12 Oct How to get your paint selections right the first time
Selecting a paint colour, tone and finish could be considered as one of the most important parts of the design process. If you don’t get your paint colour selection right the first time, the results could be far less than desirable, which can end up being a costly mistake. For me, as an Interior Designer, this task is something I take really seriously, considering a couple of things, of which I will share with you below:
How I make paint selections for my clients and get it right
1. Consider the flow of the entire home, from outside to inside:
A paint colour or texture selection for a room or area should not be made in isolation. The colour will work best when it seamlessly works in with its surroundings, inside and out. The finishes and soft furnishings in the interiors and the colour and texture of the exterior should relate to the style of the house and to the interior style and finishes. It should all flow and make sense when brought together.
Photographed by Simon Kenny
2. Use one colour palette for the entire home
An overall colour palette seems to give the home continuity and somehow just works as opposed to a few different colours. I work with one colour for all interior walls and then a lighter or similar tone and colour for the woodwork.
3. Set the mood and work with the space you have
For the interior walls, lighter tones can really make the room feel more spacious, giving it a sense of height and light. I always use a lighter tone on the ceilings, this is an effective way of making the room feel larger than it is.
For a room that is suitable, such as a powder room, study or library, or a man cave, I tend to work with darker paint colours as they can really make a bold impact and set a mood. In these areas, I would also have the ceilings painted in the darker colour, which has a great effect.
Feature wall/s work well in darker colours and tones and also create an intimacy that can’t be achieved with a light colour. The feature wall can be the first wall you see when you walk into the room or it can be the anchor wall behind a bed.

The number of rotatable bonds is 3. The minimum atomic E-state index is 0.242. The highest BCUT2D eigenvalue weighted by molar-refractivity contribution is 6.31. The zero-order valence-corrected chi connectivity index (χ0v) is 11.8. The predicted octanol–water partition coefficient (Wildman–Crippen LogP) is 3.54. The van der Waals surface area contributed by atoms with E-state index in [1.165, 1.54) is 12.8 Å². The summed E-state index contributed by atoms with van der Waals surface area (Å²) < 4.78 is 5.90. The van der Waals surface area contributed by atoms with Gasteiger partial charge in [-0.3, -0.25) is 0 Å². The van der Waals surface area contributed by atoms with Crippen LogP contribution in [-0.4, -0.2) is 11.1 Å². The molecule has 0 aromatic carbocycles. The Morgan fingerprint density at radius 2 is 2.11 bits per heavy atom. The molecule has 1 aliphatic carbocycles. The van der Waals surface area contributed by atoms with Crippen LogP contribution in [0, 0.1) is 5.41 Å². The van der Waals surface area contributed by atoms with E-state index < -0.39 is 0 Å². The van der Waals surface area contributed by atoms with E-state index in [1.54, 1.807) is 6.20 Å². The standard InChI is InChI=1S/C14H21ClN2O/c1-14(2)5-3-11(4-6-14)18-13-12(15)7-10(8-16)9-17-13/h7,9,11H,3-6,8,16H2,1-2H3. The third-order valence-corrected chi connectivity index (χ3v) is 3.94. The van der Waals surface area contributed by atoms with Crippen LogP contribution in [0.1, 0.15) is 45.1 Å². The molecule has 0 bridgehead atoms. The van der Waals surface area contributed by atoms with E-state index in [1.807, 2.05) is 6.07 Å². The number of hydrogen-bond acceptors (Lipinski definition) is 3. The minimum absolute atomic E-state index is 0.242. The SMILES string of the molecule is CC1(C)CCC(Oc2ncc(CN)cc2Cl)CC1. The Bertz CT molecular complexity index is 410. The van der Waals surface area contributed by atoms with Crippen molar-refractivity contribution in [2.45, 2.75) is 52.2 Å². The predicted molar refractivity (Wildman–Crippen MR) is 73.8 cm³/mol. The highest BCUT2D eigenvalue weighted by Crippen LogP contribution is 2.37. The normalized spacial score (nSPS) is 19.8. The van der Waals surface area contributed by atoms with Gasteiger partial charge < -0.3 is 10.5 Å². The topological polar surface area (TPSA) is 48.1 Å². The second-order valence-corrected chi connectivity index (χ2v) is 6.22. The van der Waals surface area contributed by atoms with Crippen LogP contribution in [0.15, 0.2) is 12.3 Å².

4. Don’t emphasise what isn’t aesthetically pleasing
For something that isn’t desirable to look at, like a round column, I will paint the column a dark charcoal, making it disappear. Dark colours like a charcoal are very effective for blending the said column or unattractive wall into the background. In the garden, walls that don’t appeal to the eye can also be painted a dark colour, which will help your greenery and plants really pop.
Here, the round column has been painted dark to detract from the rest of the room and the fabulous view.
Designed by Marylou Sobel, Photographed by Maree Homer
5. There can be more to painting than just a flat finish
There are plenty of amazing paint finishes and effects on the market, which can really make a wall pop and create texture and depth in your living space, or exterior. Some of my favourites are a French wash, or Stucco, to name two, both giving the illusion of texture and in some cases, they are used to give an aged effect.
In the kitchen above, a Stucco finish has been applied to the kitchen walls, whilst on the cabinetry, we used a French painted finish.
Designed by Marylou Sobel, Photographed by Maree Homer.
6. Hire a professional painter
Last, but not least, the painting application should be done by an experienced professional painter. Painting a home is a considerable investment, so it is best left to a professional, to ensure that they prepare the walls for a great outcome and longevity of the finish.
Can I help you with your colour selections?
I can help by turning this daunting task into a simpler, more enjoyable one, sure to deliver wonderful and pleasing results.
Visit my Interior Design page for information, or get in touch with me by clicking here.
I would love to hear from you.